You have to keep a commitment, lead a group, negotiate or be creative. Do you consider how your body will enable or disable you? Or do you simply consider your body the vehicle that carries your head around?
Have you noticed how knowing something logically is not enough? For example you know that you have limited time or resources and shouldn’t take on another responsibility. Yet when a client, colleague or your child asks for something you’re not able to say “no”. Then your “to-do” list becomes overwhelming and you are unable to deliver on your commitment.
Many people are familiar with the concept of body language – how others interpret you. Typical examples are your facial expressions or arms crossed over your chest. What I am referring to goes deeper than an interpretation. I work with my clients to adjust their body dispositions or how they move to enable them, for example, to be more powerful leaders, more creative or become better negotiators.
There are several body archetypes. The five key archetypes that my clients and I work with are Warrior, Lover, Sovereign, Jester and Mother Earth.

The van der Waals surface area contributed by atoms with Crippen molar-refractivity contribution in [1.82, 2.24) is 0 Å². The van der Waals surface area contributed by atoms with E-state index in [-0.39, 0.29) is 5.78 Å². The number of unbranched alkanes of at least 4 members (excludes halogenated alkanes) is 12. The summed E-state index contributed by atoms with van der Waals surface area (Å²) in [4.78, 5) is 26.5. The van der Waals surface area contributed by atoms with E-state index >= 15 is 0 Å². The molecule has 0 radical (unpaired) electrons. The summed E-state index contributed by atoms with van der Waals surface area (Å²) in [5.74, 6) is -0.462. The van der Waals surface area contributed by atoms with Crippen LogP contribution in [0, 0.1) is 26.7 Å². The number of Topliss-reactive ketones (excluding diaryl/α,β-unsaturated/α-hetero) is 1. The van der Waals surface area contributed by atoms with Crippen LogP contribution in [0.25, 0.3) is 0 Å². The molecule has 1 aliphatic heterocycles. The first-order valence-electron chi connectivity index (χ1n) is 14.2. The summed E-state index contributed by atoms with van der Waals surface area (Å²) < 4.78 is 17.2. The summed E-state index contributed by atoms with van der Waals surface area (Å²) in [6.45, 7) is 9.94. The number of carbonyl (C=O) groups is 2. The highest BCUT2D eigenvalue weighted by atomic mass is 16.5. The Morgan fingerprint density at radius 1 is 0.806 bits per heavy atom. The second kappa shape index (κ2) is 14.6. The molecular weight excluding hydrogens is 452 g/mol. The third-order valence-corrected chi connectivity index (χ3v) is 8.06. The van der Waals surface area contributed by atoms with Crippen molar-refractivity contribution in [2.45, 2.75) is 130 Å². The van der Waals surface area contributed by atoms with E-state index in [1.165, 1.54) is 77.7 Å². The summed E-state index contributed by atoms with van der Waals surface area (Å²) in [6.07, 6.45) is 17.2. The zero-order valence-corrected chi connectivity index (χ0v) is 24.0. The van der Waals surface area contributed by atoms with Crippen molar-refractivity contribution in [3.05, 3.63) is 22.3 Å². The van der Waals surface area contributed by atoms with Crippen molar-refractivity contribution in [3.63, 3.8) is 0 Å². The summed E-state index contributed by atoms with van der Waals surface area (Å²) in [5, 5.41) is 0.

Warriors can stand firm, are not easily swayed, can cut through opposition and deliver on their commitments or vision.
Lovers are more flexible or yielding, they are more able to listen and lean in to their colleagues and clients at the negotiating table. They tend to say “yes” and consider the other’s perspective.
Sovereigns own and survey their domains. They take up space at the board table. They address their teams from a superior or overarching position.
Jesters are outsiders, they are playful and creative. They brainstorm and “chew the fat” to come up with new ideas and products.
Mother Earth types are centred and grounded. They tend to be reflective and not easily flustered and recover from triggers.
How do you think each of these body archetypes breathe, hold themselves, walk and enter a room, sit down at the table, rally the troops and communicate with naysayers? If you watch successful leaders, salespeople, orators and innovators you will notice the differences.
Are you able to adapt to different situations by flexing how you breathe, stand, move, sit, walk and enter a room?
The next time you find yourself in such a situation jot down in your journal how your body was positioned and how you were breathing.
Notice if you favour a particular set of moves and whether they serve you well in achieving your objective. If not consider what you could do differently and emulate role models who you admire.
If you would like to discuss in more detail leave a reply below or at firstname.lastname@example.org. You can also call me on UK +44 (0)20 7226 3611 or +44 (0) 7952 068133.